Governance & Risk Management , IT Risk Management
Managing Cyber Risk in a Technology-Dependent WorldFred Cohen on Cyber's Positive Impact, the Future's Distributed Information Society
Complexity is the enemy of security, and cyber technology grows more complex every day. Have we created a problem space in computing so complicated that we will forever be unable to safely operate in it for its intended purposes? Fred Cohen, CEO of Management Analytics, says that's unlikely.
Cohen admits, however, that information technologists often pile "crap on crap," and adds, "If you pile enough crap on enough crap, eventually it all falls down." But there is a replacement cycle, he says. And overall, "things have gotten better for humanity" because of the progress made in "information technology and, increasingly, cybernetic technology-communication, sensors, actuators and control."
In this episode of "Cybersecurity Unplugged," Cohen discusses:
- The need to manage complexity in order to keep it reasonably safe, especially in light of our ever-increasing dependence on information technology;
- His definition of risk and the "model-based situation, anticipation and constraint" we use to try to manage it;
- Why zero trust is a misnomer that "would destroy our ability to do anything" and should be replaced by the term "managed trust."
Cohen leads Management Analytics, an assessment and planning advisory services litigation support, angel investment company with a long pedigree in cybersecurity. He coined the term "computer virus" and wrote the first computer virus program in November 1983. Cohen led the team that defined the information assurance program as it relates to critical infrastructure protection. He has done seminal research in the use of deception for information protection, and the protection techniques he pioneered help defend more than three-quarters of all the computers in the world, including the actual core technologies used in antivirus mechanisms and other trusted platform modules. Cohen is a leader in advancing the science of digital forensic evidence examination and has been an information protection consultant and industry analyst for many years.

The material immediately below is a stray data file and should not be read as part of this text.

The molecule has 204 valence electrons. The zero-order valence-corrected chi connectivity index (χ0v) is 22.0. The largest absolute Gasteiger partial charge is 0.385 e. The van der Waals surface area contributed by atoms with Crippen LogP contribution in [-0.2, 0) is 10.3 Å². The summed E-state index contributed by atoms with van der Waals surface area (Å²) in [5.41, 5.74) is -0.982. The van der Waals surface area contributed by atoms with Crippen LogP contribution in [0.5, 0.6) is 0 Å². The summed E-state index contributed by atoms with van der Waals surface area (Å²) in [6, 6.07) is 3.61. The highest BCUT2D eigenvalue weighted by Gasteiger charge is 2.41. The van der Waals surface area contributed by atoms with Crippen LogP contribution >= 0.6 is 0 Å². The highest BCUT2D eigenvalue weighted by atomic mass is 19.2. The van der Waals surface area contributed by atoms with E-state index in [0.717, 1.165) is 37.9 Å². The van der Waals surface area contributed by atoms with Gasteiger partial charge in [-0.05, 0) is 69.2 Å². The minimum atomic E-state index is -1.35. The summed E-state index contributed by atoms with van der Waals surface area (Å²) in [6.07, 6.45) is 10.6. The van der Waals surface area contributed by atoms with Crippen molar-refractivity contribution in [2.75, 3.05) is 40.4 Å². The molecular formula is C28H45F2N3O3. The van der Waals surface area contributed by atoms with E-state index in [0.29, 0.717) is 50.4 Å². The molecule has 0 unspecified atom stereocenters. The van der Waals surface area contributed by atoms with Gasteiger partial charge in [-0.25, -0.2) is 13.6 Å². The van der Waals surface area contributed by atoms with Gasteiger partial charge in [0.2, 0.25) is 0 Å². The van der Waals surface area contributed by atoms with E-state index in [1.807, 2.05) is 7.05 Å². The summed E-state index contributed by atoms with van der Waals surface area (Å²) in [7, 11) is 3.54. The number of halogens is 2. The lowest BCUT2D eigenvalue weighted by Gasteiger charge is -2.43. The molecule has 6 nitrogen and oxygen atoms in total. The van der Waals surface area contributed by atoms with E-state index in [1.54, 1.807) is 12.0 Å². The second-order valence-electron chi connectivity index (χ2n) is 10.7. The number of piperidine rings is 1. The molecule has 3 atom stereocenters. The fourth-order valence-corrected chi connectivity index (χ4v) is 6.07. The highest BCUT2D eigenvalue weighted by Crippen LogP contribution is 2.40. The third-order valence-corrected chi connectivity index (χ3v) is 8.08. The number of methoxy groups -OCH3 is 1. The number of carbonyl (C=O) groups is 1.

Steve King: [00:13] Good day, everyone. This is Steve King. I'm the managing director of CyberTheory. And this is our weekly podcast in which we explore all of the wonders of cybersecurity. And today, I am fortunate to have with me Fred Cohen, who is the CEO of Management Analytics, an assessment and planning advisory services litigation support, an angel investment company, with a long pedigree in cybersecurity. Fred is down in Pebble Beach, California. So, all you folks that wish you were on a golf course can only dream about that. And in fact, Fred was the guy who, as a graduate student at USC, coined the term computer virus and actually wrote the first computer virus program back in November of 1983. Fred went on to earn his doctorate in electrical engineering from USC to join his master's in information science from the University of Pittsburgh and his undergrad and electrical engineering from Carnegie Mellon. Fred led the team that defined the information assurance program as it relates to critical infrastructure protection. He did seminal research in the use of deception for information protection, is a leader in advancing the science of digital forensic evidence examination and has been a top flight information protection consultant and industry analyst for many years, too numerous to recite, as I could be here all day. But Fred's accomplishments are legendary and the protection techniques he pioneered now helped to defend more than three quarters of all the computers in the world, including the actual core technologies used in anti-virus mechanisms and other trusted platform modules. To say that Fred knows something about computers and security is an understatement at best. So, welcome, Fred. Thanks for joining us.